Cholecystokinin and somatostatin in Alzheimer's disease postmortem cerebral cortex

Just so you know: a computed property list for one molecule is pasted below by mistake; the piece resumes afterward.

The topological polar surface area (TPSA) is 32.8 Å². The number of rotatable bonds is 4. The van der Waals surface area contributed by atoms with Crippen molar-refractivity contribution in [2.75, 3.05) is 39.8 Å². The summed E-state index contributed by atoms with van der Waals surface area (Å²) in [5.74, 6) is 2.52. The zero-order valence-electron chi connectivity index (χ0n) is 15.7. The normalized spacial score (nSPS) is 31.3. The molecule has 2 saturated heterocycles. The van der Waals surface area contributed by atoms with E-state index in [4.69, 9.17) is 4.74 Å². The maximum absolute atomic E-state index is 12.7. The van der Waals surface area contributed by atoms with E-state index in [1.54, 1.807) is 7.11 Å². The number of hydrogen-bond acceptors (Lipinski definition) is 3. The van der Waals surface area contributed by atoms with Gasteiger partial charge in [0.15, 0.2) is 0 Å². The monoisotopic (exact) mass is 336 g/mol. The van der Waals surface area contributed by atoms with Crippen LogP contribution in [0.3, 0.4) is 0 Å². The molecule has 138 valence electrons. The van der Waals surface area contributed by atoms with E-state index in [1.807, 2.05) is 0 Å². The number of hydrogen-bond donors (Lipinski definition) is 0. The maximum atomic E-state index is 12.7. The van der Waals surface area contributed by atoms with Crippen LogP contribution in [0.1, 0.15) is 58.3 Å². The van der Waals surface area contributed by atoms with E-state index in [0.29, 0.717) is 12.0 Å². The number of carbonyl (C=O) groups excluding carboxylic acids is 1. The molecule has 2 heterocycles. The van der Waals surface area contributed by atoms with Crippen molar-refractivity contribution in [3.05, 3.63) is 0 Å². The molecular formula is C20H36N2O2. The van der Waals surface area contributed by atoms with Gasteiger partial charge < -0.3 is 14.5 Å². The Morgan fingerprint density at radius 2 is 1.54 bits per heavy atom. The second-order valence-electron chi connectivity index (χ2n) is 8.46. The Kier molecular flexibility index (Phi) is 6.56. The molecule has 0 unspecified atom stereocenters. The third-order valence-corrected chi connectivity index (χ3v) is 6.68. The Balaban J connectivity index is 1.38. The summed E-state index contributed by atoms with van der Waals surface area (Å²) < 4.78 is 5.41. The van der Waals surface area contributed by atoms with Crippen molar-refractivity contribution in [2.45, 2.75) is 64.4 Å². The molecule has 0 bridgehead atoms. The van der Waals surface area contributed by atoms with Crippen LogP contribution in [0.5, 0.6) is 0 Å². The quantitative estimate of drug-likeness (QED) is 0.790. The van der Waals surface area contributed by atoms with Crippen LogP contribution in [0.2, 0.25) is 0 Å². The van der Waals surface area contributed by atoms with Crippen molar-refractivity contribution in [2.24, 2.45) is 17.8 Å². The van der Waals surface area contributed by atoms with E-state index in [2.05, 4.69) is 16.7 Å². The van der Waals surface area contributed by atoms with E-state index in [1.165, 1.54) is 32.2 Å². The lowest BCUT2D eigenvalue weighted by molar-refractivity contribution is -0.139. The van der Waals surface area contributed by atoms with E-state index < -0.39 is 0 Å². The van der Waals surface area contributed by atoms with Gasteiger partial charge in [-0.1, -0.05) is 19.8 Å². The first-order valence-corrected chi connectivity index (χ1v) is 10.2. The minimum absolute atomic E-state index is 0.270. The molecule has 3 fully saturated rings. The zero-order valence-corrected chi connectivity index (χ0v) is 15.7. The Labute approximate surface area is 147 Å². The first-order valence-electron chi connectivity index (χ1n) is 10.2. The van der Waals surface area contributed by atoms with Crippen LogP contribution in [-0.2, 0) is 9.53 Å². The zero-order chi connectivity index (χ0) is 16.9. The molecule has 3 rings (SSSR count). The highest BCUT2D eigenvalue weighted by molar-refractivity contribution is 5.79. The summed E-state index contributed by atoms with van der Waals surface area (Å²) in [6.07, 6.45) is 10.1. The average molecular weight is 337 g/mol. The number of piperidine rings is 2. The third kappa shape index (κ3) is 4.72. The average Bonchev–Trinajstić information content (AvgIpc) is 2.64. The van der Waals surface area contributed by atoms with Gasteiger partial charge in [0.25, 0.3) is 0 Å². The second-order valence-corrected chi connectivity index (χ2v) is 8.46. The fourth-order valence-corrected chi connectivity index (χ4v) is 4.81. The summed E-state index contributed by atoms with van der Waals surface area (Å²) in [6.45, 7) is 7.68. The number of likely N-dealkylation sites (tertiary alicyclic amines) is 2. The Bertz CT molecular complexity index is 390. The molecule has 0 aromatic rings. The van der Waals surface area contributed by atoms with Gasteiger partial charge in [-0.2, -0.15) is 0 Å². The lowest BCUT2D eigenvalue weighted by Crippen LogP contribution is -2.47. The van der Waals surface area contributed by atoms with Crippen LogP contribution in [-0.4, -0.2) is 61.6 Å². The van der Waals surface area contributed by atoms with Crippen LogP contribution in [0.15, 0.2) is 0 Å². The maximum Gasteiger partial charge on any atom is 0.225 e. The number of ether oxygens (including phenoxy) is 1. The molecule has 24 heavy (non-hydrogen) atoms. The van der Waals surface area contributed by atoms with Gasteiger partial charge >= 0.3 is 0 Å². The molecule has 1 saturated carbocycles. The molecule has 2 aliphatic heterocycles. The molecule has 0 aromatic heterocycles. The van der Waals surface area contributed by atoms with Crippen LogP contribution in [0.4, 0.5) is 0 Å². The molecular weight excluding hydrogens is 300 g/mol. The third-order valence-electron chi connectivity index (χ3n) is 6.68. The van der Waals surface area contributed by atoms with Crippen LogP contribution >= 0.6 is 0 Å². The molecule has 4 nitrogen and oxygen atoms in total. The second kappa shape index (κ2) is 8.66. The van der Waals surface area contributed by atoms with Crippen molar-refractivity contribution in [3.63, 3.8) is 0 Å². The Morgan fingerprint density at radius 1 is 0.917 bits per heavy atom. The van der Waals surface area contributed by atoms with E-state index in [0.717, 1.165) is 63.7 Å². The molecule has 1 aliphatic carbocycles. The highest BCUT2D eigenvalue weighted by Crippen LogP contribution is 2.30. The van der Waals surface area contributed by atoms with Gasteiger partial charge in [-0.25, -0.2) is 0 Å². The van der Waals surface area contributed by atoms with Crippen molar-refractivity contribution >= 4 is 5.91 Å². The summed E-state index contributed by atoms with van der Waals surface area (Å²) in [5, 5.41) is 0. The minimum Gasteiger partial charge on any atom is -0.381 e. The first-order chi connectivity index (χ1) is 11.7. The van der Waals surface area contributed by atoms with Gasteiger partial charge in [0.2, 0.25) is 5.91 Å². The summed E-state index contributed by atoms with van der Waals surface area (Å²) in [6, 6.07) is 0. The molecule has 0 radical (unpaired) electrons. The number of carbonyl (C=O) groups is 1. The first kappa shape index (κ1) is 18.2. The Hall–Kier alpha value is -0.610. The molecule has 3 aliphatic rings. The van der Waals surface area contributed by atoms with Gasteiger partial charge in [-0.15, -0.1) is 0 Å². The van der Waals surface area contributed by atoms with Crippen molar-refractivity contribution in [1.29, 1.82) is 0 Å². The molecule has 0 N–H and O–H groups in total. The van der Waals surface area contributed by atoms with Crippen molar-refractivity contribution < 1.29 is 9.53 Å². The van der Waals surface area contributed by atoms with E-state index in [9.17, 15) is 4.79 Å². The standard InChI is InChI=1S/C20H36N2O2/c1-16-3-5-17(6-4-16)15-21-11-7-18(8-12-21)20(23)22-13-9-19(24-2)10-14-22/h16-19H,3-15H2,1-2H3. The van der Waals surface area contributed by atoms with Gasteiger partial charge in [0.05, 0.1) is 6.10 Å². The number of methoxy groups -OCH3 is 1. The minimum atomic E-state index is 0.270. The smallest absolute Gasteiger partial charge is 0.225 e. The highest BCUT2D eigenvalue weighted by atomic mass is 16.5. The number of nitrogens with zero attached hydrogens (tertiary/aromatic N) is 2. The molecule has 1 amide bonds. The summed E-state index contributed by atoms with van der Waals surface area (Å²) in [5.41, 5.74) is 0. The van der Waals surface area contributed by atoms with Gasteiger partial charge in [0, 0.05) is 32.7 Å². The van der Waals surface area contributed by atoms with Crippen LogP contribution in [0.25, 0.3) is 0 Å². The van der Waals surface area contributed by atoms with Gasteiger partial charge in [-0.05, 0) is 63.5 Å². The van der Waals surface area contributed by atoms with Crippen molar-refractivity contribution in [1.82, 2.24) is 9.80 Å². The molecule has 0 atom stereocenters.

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The neuropeptides cholecystokinin (CCK) and somatostatin are synthesized in separate, but morphologically similar, populations of locally projecting neurons in cerebral cortex. Concentrations of somatostatin are markedly diminished in Alzheimer's disease (AD), suggesting possible dysfunction of the intrinsic cortical neurons in which it is produced. We determined whether cortical levels of CCK might be similarly affected in AD by dissecting postmortem brain samples from 14 histologically confirmed cases of AD and 17 age-matched controls and measuring CCK and somatostatin by radioimmunoassay. CCK-like immunoreactivity was significantly reduced in the AD brains by 24 to 38% in five of the 11 cortical areas examined but was normal in the remaining regions. Somatostatin concentrations measured in the same tissue extracts were consistently decreased by 45 to 65%. These results indicate that (1) CCK-immunoreactive neurons in cortex are affected by the AD process, and (2) the changes in levels of CCK are less dramatic than the reductions of somatostatin immunoreactivity.
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